Something that seems odd about 3 Nephi 22:9 is that that first line of the verse—For this, the waters of Noah unto me”—reads more awkwardly than it does in Isaiah--“For this is as the waters of Noah unto me.”   The way I see it, Jesus was quoting in the old Hebraic way that doesn’t include any state-of-being verbs like “is, are, be, etc.”    I personally find the verse makes more sense to me when I ignore that particular part and pay more attention to the rest of the verse.  (That sounds bad, but it’s true!)

The sense of that verse should be quite reassuring to us because it tells us that just as the Lord promised Noah that He would never again destroy man with a flood, the re-gathered house of Israel is promised that they will never again be destroyed and scattered as they have been in the past.  Collectively we may be rebuked stiffly through tribulation, persecution, and calls to repentance, but never destroyed.

Isaiah 54:15

Behold, they shall surely gather together,
but not by me:
whosoever shall gather together against thee shall fall for thy sake.

3 Nephi 22:15

Behold, they shall surely gather together against thee,
not by me;
whosoever shall gather together against thee shall fall for thy sake.

Notice that 3 Nephi 22:15 adds those words “against thee,” which makes it doubly clear that the house of Israel will definitely have opposition.  While the house of Israel gathers, opposition to it will gather as well, but we are assured in the rest of the verse that the opposition will fall.  As Joseph Smith noted, no unhallowed hand can stop the work of the Lord.

Isaiah 54:17

No weapon that is formed against thee shall prosper;
and every tongue that shall rise against thee in judgment thou shalt condemn.
This is the heritage of the servants of the Lord,
and their righteousness is of me, saith the Lord.

3 Nephi 22:17

No weapon that is formed against thee shall prosper;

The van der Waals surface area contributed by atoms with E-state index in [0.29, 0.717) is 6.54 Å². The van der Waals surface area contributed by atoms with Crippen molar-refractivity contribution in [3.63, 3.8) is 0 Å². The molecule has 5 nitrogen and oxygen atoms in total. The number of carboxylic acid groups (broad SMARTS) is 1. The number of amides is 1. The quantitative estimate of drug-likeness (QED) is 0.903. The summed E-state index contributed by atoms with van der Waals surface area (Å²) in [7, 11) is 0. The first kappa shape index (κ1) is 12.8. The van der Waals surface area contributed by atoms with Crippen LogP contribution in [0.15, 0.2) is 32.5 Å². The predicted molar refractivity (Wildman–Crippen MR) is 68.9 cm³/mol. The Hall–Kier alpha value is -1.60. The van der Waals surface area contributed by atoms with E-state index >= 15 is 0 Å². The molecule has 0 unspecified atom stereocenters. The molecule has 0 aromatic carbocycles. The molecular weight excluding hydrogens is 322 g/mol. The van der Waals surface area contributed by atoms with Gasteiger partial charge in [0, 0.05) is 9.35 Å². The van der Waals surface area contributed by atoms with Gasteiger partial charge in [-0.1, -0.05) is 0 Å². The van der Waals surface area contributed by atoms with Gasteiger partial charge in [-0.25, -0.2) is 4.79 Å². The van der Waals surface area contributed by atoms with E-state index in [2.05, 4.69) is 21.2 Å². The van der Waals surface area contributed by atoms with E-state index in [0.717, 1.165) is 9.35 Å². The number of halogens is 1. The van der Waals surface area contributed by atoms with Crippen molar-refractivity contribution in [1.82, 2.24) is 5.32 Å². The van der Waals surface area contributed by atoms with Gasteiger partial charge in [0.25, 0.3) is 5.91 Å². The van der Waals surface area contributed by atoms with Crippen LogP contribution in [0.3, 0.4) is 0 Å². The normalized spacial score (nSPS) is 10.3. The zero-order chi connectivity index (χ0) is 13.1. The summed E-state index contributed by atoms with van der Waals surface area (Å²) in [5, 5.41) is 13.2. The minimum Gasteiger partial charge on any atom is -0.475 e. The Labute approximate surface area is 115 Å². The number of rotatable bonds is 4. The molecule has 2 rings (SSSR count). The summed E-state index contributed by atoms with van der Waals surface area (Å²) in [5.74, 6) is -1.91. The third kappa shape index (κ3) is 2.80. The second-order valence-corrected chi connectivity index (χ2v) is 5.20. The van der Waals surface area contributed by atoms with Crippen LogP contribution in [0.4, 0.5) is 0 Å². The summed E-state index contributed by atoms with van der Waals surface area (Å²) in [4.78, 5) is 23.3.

and every tongue that shall revile against thee in judgment thou shalt condemn.
This is the heritage of the servants of the Lord,
and their righteousness is of me, saith the Lord.

In 3 Nephi, “rise” is changed to “revile” in the phrase “every tongue that shall revile against thee in judgment thou shalt condemn.”  There is a big difference between tongues rising in judgment against the house of Israel and tongues reviling in judgment against the house of Israel.  Rising in judgment makes me think of any opposition coming up that could be either deserved or undeserved.  However, reviling in judgment makes me think of prejudiced and bigoted opposition.  One dictionary I used defined “revile” as “criticize in an abusive or angry insulting manner.” 

This verse shows there are negative consequences for slandering the house of Israel and the church.  I am a little unclear as to the exact meaning of “judgment” in this verse though because there are a number of courts that could be referred to:
1)   The court of the land.  False accusations are eventually counteracted by evidence to the contrary in a court of law.
2)   The court of public opinion.  Certainly critical and insulting accusations of the church are all over the place, especially on the internet, and we condemn it by spreading the truth and defending the church.
3)   The church’s disciplinary court or bishop’s court.  Criticism and insult inside the church can be addressed here with inquiry and evidence and stopped.
4)   The Final judgment.  Ultimately, all those who have spread false and negative information about the church will stand accountable to God.
At various times we will have to add our witness to these various courts.

The differences between Isaiah 54 and 3 Nephi 22 are subtle, but very instructive.  They put into perspective some things we can expect as Israel is gathered for the last time:
·      To forget the destruction and shame of apostasy of previous dispensations.
·      To expect opposition to gather.
·      To expect lots of negative press (and that we can overcome it).